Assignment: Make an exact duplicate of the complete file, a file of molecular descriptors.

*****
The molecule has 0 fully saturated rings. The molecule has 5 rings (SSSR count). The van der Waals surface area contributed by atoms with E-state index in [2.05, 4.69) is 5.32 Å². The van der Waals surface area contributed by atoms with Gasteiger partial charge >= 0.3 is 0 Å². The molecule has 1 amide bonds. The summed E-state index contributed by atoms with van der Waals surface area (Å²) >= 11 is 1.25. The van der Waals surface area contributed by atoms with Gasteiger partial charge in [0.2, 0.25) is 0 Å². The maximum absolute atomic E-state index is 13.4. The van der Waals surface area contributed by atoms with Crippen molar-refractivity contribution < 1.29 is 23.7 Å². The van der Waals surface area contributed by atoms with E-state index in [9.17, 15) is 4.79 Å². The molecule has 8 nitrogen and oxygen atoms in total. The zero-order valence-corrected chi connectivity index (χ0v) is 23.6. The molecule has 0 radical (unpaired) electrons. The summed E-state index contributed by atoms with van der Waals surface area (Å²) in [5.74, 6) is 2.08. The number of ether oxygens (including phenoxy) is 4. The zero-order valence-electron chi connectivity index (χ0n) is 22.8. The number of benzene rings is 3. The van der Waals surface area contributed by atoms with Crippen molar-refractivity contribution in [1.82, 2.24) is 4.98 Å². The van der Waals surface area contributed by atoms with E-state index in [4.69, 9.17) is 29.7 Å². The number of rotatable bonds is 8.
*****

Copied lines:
The molecule has 0 fully saturated rings. The molecule has 5 rings (SSSR count). The van der Waals surface area contributed by atoms with E-state index in [2.05, 4.69) is 5.32 Å². The van der Waals surface area contributed by atoms with Gasteiger partial charge >= 0.3 is 0 Å². The molecule has 1 amide bonds. The summed E-state index contributed by atoms with van der Waals surface area (Å²) >= 11 is 1.25. The van der Waals surface area contributed by atoms with Gasteiger partial charge in [0.2, 0.25) is 0 Å². The maximum absolute atomic E-state index is 13.4. The van der Waals surface area contributed by atoms with Crippen molar-refractivity contribution < 1.29 is 23.7 Å². The van der Waals surface area contributed by atoms with E-state index in [9.17, 15) is 4.79 Å². The molecule has 8 nitrogen and oxygen atoms in total. The zero-order valence-corrected chi connectivity index (χ0v) is 23.6. The molecule has 0 radical (unpaired) electrons. The summed E-state index contributed by atoms with van der Waals surface area (Å²) in [5.74, 6) is 2.08. The number of ether oxygens (including phenoxy) is 4. The zero-order valence-electron chi connectivity index (χ0n) is 22.8. The number of benzene rings is 3. The van der Waals surface area contributed by atoms with Crippen molar-refractivity contribution in [1.82, 2.24) is 4.98 Å². The van der Waals surface area contributed by atoms with E-state index in [4.69, 9.17) is 29.7 Å². The number of rotatable bonds is 8.